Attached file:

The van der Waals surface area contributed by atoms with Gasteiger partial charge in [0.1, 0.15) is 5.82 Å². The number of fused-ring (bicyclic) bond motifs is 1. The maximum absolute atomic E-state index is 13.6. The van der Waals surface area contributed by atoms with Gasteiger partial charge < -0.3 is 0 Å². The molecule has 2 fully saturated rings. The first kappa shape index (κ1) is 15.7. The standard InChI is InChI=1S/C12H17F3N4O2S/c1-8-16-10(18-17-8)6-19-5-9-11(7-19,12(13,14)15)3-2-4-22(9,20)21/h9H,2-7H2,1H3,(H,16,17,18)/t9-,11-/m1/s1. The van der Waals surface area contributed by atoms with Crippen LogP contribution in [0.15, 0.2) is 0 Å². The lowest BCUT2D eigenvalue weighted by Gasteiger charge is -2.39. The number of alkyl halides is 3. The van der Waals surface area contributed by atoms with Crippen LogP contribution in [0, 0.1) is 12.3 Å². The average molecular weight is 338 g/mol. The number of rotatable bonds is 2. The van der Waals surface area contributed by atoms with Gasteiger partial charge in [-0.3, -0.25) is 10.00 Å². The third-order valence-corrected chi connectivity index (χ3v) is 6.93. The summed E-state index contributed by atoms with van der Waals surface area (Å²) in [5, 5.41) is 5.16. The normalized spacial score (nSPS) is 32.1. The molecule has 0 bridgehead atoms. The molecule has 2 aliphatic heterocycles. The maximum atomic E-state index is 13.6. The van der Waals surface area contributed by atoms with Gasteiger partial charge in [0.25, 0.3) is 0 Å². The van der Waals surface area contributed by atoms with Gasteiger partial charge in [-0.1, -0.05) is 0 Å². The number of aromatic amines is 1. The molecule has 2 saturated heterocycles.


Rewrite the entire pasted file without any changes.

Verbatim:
The van der Waals surface area contributed by atoms with Gasteiger partial charge in [0.1, 0.15) is 5.82 Å². The number of fused-ring (bicyclic) bond motifs is 1. The maximum absolute atomic E-state index is 13.6. The van der Waals surface area contributed by atoms with Gasteiger partial charge < -0.3 is 0 Å². The molecule has 2 fully saturated rings. The first kappa shape index (κ1) is 15.7. The standard InChI is InChI=1S/C12H17F3N4O2S/c1-8-16-10(18-17-8)6-19-5-9-11(7-19,12(13,14)15)3-2-4-22(9,20)21/h9H,2-7H2,1H3,(H,16,17,18)/t9-,11-/m1/s1. The van der Waals surface area contributed by atoms with Crippen LogP contribution in [0.15, 0.2) is 0 Å². The lowest BCUT2D eigenvalue weighted by Gasteiger charge is -2.39. The number of alkyl halides is 3. The van der Waals surface area contributed by atoms with Crippen LogP contribution in [0, 0.1) is 12.3 Å². The average molecular weight is 338 g/mol. The number of rotatable bonds is 2. The van der Waals surface area contributed by atoms with Gasteiger partial charge in [-0.3, -0.25) is 10.00 Å². The third-order valence-corrected chi connectivity index (χ3v) is 6.93. The summed E-state index contributed by atoms with van der Waals surface area (Å²) in [5, 5.41) is 5.16. The normalized spacial score (nSPS) is 32.1. The molecule has 0 bridgehead atoms. The molecule has 2 aliphatic heterocycles. The maximum atomic E-state index is 13.6. The van der Waals surface area contributed by atoms with Gasteiger partial charge in [0.25, 0.3) is 0 Å². The van der Waals surface area contributed by atoms with Gasteiger partial charge in [-0.1, -0.05) is 0 Å². The number of aromatic amines is 1. The molecule has 2 saturated heterocycles.